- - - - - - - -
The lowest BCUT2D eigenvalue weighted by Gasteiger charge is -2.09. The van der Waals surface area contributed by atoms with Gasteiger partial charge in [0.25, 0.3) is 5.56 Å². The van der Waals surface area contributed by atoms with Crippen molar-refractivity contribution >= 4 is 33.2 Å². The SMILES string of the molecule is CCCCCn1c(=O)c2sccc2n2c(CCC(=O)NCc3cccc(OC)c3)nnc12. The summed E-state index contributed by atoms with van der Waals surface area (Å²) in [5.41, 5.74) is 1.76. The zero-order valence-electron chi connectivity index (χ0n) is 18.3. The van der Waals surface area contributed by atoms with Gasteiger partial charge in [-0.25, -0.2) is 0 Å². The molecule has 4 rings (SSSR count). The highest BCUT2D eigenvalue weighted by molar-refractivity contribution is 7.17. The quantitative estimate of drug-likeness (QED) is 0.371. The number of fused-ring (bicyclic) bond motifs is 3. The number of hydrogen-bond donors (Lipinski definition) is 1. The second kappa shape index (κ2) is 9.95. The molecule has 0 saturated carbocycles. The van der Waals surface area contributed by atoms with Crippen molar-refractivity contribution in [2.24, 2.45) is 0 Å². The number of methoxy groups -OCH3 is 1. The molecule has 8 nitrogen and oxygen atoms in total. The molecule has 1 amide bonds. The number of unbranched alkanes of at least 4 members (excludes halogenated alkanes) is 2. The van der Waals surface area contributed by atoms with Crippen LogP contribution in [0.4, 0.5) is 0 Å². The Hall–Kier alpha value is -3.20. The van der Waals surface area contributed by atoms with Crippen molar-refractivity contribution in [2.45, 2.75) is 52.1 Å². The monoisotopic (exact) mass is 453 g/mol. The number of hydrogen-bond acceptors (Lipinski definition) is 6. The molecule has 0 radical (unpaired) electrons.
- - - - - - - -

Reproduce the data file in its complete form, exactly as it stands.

The lowest BCUT2D eigenvalue weighted by Gasteiger charge is -2.09. The van der Waals surface area contributed by atoms with Gasteiger partial charge in [0.25, 0.3) is 5.56 Å². The van der Waals surface area contributed by atoms with Crippen molar-refractivity contribution >= 4 is 33.2 Å². The SMILES string of the molecule is CCCCCn1c(=O)c2sccc2n2c(CCC(=O)NCc3cccc(OC)c3)nnc12. The summed E-state index contributed by atoms with van der Waals surface area (Å²) in [5.41, 5.74) is 1.76. The zero-order valence-electron chi connectivity index (χ0n) is 18.3. The van der Waals surface area contributed by atoms with Gasteiger partial charge in [-0.25, -0.2) is 0 Å². The molecule has 4 rings (SSSR count). The highest BCUT2D eigenvalue weighted by molar-refractivity contribution is 7.17. The quantitative estimate of drug-likeness (QED) is 0.371. The number of fused-ring (bicyclic) bond motifs is 3. The number of hydrogen-bond donors (Lipinski definition) is 1. The second kappa shape index (κ2) is 9.95. The molecule has 0 saturated carbocycles. The van der Waals surface area contributed by atoms with Crippen molar-refractivity contribution in [2.24, 2.45) is 0 Å². The number of methoxy groups -OCH3 is 1. The molecule has 8 nitrogen and oxygen atoms in total. The molecule has 1 amide bonds. The number of unbranched alkanes of at least 4 members (excludes halogenated alkanes) is 2. The van der Waals surface area contributed by atoms with Crippen LogP contribution in [0.4, 0.5) is 0 Å². The Hall–Kier alpha value is -3.20. The van der Waals surface area contributed by atoms with Crippen molar-refractivity contribution in [2.45, 2.75) is 52.1 Å². The monoisotopic (exact) mass is 453 g/mol. The number of hydrogen-bond acceptors (Lipinski definition) is 6. The molecule has 0 radical (unpaired) electrons.